Federal Court Require School Districts to Provide In-Person Services for Students With IEPs
This has been a challenging year for the parents of children who require intensive, hands-on services such as occupational therapy, physical therapy, speech therapy, or ABA therapy in order to access their education. Even if the parents have worked collaboratively with their school district to create an IEP that will provide these services, the COVID-related school closures have led some districts to only offer those services remotely. Unfortunately, for many children, remote services may be inadequate to provide them with sufficient support to permit learning. As this situation has never arisen in the past, it has been difficult to predict whether the courts will find that the provision of remote services may be deemed to adequately fulfill the school district’s obligations under IDEA in all circumstances.
Recently, however, at least one federal court has found that there may be circumstances that warrant requiring the district to provide in-person services. Last week, on July 17, the U.S. District Court for the Southern District of New York ruled that in circumstances where the IEP clearly contemplated that services would be provided in person, and the District cannot establish that its remote learning option is sufficient to meet the unique needs of the child in question, then the court may order that the school district provide in-person services through collaboration with independent providers who are currently available and willing to provide these therapies.
In this case, LV on behalf of J.V.2 v. NYC Dept. of Education, SDNY, July 17, 2020 – No. 19-CV-05451 (AT) (KHP), the parent was seeking implementation of her child’s “stay put” placement which included 10 hours each week of ABA therapy; 180 minutes per week of speech therapy; 180 minutes per week of occupational therapy; and 135 weekly minutes of physical therapy. When the pandemic led to school closures, the New York Department of Education offered to provide these services remotely through an iPad program. The parent, however, was not able to “effectively use the device…for his remote learning sessions, as [the student] would not sit still and the device’s internet connection was not reliable.” As a result, the parent was forced to locate private therapists who were able to provide these required services to her child in person. Having thereby discovered that in-person services were available elsewhere, the parent brought a claim requesting that the court order the Department of Education to utilize these independent therapists to provide in-person services to her child, where possible, for the duration of the 2020-2021 school year.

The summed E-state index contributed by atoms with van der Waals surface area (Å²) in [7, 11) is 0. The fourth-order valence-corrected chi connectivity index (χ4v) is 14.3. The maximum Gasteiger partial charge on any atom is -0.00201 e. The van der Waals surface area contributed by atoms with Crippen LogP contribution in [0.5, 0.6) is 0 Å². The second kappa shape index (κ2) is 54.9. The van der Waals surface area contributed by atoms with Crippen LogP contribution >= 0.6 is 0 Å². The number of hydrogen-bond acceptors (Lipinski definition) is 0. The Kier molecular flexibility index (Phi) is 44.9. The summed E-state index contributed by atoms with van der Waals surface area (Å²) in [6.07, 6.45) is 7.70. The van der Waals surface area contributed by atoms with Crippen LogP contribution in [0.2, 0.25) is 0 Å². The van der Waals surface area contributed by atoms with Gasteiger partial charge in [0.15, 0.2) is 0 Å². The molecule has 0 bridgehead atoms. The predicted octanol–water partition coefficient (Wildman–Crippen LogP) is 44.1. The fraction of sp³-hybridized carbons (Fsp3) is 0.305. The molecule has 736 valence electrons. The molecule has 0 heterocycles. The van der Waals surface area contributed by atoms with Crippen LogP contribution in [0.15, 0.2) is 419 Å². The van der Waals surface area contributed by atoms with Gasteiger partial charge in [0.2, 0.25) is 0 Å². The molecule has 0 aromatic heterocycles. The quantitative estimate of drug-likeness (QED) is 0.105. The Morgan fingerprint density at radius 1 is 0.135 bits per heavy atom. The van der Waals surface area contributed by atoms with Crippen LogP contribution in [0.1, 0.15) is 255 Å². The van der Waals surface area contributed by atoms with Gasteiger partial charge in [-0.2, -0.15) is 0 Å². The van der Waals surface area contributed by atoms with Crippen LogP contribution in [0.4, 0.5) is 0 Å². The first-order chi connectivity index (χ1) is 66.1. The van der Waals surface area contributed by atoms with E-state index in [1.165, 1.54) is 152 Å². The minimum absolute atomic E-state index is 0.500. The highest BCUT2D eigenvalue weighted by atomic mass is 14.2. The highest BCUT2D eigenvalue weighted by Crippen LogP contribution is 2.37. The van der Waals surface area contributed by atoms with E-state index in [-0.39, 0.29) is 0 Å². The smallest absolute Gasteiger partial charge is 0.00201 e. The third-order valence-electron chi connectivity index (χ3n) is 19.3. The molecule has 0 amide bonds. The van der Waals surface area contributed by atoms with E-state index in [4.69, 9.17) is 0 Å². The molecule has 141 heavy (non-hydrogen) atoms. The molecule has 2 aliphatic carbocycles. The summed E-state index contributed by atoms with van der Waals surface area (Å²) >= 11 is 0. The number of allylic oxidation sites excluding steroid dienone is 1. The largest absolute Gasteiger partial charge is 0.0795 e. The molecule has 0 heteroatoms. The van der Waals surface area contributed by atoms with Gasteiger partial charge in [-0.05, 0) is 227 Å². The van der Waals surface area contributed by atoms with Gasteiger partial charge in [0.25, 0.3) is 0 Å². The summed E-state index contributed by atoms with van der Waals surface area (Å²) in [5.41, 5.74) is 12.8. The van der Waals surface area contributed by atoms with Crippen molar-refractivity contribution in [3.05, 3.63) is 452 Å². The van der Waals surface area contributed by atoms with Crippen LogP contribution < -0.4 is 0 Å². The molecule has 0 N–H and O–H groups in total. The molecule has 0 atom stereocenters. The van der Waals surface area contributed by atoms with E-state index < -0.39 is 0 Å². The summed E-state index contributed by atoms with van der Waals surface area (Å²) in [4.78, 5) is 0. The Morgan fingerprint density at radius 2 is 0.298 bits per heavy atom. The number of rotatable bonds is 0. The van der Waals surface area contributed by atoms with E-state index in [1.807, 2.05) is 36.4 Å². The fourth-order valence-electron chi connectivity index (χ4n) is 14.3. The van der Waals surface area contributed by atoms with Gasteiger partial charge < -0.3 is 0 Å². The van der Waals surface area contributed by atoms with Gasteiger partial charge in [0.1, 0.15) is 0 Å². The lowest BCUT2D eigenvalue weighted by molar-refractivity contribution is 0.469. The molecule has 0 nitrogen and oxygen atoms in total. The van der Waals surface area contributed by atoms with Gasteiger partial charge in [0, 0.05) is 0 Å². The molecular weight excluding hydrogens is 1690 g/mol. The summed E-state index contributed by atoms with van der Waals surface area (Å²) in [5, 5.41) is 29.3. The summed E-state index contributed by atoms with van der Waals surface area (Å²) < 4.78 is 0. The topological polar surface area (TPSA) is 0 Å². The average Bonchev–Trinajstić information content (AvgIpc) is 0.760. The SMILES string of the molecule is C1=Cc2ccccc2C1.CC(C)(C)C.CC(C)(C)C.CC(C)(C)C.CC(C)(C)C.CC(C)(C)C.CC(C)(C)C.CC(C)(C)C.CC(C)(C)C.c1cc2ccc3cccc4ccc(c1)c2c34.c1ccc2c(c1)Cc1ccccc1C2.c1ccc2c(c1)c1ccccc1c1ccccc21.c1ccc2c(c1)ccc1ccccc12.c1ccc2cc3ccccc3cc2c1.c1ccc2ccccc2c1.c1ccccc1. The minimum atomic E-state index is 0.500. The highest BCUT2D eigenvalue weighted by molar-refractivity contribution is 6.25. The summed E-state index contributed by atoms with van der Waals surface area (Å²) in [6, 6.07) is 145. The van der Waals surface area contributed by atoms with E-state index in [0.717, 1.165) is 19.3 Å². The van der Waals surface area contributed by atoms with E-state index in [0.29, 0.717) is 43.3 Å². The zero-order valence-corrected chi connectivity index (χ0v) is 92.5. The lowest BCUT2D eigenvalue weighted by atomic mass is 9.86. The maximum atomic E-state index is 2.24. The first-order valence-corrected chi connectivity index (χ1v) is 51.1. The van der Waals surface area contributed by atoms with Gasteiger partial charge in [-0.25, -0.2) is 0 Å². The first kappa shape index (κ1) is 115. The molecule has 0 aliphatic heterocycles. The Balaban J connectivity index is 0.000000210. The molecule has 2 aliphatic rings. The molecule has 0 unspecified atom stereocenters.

The court found that “[t]here can be no dispute that occupational therapy, physical therapy, and speech therapy for a child who is not yet in kindergarten cannot be provided through a computer as well as they can be in person…” Even though the Department of Education argued that thousands of other special education students were receiving their services remotely via iPad, the court still found that they “did not make an argument regarding the sufficiency of remote learning for [this student] specifically” (emphasis added). The court continues, “Nowhere in the DOE’s opposition papers does it explain how certain services that appear inherently subject to in-person delivery, such as physical therapy, could be appropriately and remotely delivered…” In summary, “DOE has not adequately explained how its computer-based services are a satisfactory substitute for [this student] during the COVID-19 pandemic, nor conducted an evaluation of how remote services can be delivered to [the student] to meet his individual needs.”
The court, therefore, ordered the Department of Education to:
1) provide in-person services to this student, to the degree it is possible to do so safely and in compliance with current health and safety regulations;
2) work with independent service providers identified by a parent who is willing to provide these in-person services, to the extent they are qualified and charge appropriate rates;
3) “ …immediately conduct an independent assistive technology evaluation to assess [student’s] individual needs and the software required to deliver his required services, remotely, to the extent certain services cannot be provided in-person due to the current pandemic.”
This decision may provide us with some useful guidance on how to collaborate with districts on the provision of certain services during the school closure period. First, it may be useful to provide your school district with the names of any local independent service providers who are currently able and willing to provide in-person services. Second, ask your IEP team to consider conducting an assistive technology assessment to determine what type of remote learning tools can provide the best substitute for any in-person services that are currently unavailable. Combined, these two tools can provide the entire IEP team with more tools to assure successful educational access this fall.
 Portions of this article also refer to the supporting Report and Recommendation of July 8, 2020, published by the same court under the same case number.